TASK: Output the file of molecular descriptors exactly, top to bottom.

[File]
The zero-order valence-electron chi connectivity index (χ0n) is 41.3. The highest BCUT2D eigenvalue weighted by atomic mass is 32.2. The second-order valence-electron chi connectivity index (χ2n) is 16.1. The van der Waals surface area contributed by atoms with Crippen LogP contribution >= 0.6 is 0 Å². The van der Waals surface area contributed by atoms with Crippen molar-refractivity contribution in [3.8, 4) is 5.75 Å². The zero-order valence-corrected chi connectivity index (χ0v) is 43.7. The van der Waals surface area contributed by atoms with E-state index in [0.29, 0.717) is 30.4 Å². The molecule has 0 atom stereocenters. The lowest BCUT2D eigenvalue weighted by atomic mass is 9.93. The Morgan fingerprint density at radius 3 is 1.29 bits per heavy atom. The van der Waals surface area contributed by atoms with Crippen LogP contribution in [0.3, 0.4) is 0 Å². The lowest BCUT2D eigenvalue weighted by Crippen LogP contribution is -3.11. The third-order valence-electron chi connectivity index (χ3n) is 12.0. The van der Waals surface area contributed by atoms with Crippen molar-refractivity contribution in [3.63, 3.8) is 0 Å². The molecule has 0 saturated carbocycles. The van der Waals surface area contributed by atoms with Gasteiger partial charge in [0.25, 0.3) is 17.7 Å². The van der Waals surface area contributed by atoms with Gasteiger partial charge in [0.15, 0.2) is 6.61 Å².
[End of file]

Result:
The zero-order valence-electron chi connectivity index (χ0n) is 41.3. The highest BCUT2D eigenvalue weighted by atomic mass is 32.2. The second-order valence-electron chi connectivity index (χ2n) is 16.1. The van der Waals surface area contributed by atoms with Crippen LogP contribution >= 0.6 is 0 Å². The van der Waals surface area contributed by atoms with Crippen molar-refractivity contribution in [3.8, 4) is 5.75 Å². The zero-order valence-corrected chi connectivity index (χ0v) is 43.7. The van der Waals surface area contributed by atoms with E-state index in [0.29, 0.717) is 30.4 Å². The molecule has 0 atom stereocenters. The lowest BCUT2D eigenvalue weighted by atomic mass is 9.93. The Morgan fingerprint density at radius 3 is 1.29 bits per heavy atom. The van der Waals surface area contributed by atoms with Crippen LogP contribution in [0.3, 0.4) is 0 Å². The lowest BCUT2D eigenvalue weighted by Crippen LogP contribution is -3.11. The third-order valence-electron chi connectivity index (χ3n) is 12.0. The van der Waals surface area contributed by atoms with Crippen molar-refractivity contribution in [3.63, 3.8) is 0 Å². The molecule has 0 saturated carbocycles. The van der Waals surface area contributed by atoms with Gasteiger partial charge in [0.25, 0.3) is 17.7 Å². The van der Waals surface area contributed by atoms with Gasteiger partial charge in [0.15, 0.2) is 6.61 Å².